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Biosolids Derived DOM Increases Phosphate Adsorption in Mediterranean Soils‏
Year:
2022
Source of publication :
EGU General Assembly 2022
Authors :
Baram, Shahar
;
.
Borisover, Mikhail
;
.
Fine, Pinchas
;
.
Volume :
Co-Authors:

Yaniv Freiberg
Pinchas Fine
Michael Borisover
Shahar Baram

Facilitators :
From page:
0
To page:
0
(
Total pages:
1
)
Abstract:

Contradictory data exists on the impact of dissolved organic matter (DOM) from biosolids on ortho-phosphate (IP) binding to soils constituents. On the one hand, DOM contain carboxylic acid and phenolic groups who compete with IP on common adsorption sites. On the other, biosolids addition was reported to increase the adsorption capacities of some soils. This study aims to investigate the effect of DOM extracted from compost sewage sludge (most of which smaller then 1kDa) on the Langmuir sorption capacity and affinity of IP to five soils encompassing a wide range of mechanical, chemical, and mineralogical properties. It's important to note that the dominant cation in the used soils is Ca2+. Sorption experiments were conducted using two different solutions (10mM NaCl and 5mM CaCl2) with and without DOM (810 mg OC kg-1). Without DOM, in all of the montmorillonitic soils, the obtained IP adsorption capacities were higher in the 5mM CaCl2 than in 10mM NaCl solutions, with no effect on kaolinitic soils. While DOM addition to 10mM NaCl solution increased the IP adsorption capacities by 9 to 94%, in 5mM CaCl2 no effect has been observed. In 10mM NaCl, increased adsorption capacities were accompanied by a significant decrease in the adsorption affinities.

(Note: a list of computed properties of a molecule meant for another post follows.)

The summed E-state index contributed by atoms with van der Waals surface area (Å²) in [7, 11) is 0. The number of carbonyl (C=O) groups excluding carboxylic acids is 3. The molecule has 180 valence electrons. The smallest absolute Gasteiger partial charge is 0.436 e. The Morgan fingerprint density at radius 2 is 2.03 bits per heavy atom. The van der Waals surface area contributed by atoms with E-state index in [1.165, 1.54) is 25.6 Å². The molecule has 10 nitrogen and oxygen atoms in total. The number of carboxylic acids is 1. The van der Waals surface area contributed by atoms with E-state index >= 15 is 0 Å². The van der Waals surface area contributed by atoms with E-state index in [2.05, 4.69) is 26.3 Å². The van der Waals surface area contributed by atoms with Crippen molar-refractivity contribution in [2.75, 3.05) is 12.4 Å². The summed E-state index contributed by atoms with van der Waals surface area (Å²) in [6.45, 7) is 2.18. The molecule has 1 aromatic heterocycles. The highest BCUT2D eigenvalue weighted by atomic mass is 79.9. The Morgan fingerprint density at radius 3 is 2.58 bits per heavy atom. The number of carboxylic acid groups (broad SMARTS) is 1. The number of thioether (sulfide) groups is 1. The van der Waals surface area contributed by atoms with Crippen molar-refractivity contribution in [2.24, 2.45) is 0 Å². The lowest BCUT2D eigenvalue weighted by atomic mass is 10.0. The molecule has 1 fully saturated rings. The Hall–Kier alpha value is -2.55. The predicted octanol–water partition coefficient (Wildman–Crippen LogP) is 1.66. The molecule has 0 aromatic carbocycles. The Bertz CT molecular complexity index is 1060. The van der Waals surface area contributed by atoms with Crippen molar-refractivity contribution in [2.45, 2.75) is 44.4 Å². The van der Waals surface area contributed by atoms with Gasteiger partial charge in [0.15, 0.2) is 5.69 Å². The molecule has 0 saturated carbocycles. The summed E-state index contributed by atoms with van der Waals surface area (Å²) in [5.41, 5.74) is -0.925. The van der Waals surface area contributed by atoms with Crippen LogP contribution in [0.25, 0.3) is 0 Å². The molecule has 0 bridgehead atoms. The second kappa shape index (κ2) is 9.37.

Our results show that both Ca2+ and DOM can affect IP sorption parameters of montmorillonite-dominated soil. In such soils, when the ionic strength is higher than the flocculation value of the clays, and the pH is higher than the clays' point of zero charge, face-to-face interactions lead to tactoids formation. Thus, reducing the spillover effect, and increasing the amount of free sorption sites on the clays' broken edges (as observed in the case of 5mM CaCl2 without DOM). Furthermore, when DOM is added to montmorillonite-dominated soil, it can complex with the clay's negative planer surfaces through a multitude of reactions (in our case, mostly with Ca2+ bridging) and adsorb IP. Thus, increasing the overall adsorption capacity while reducing the affinity. Both clay flocculation and complexation processes occur concomitantly. In kaolinite, isomorphic substitutions and conformational changes rarely occur. Hence, Ca2+ addition will not foster tactoid formation or DOM complexation. To conclude, DOM effect on IP sorption is not straight forward and depended on the soil and biosolids used, and the overall affect is the equilibrium of multiply reactions the occur simultaneously.

Note:
Related Files :
biosolids
Dissolved organic matter (DOM)
Mediterranean soil
orthophosphate
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Related Content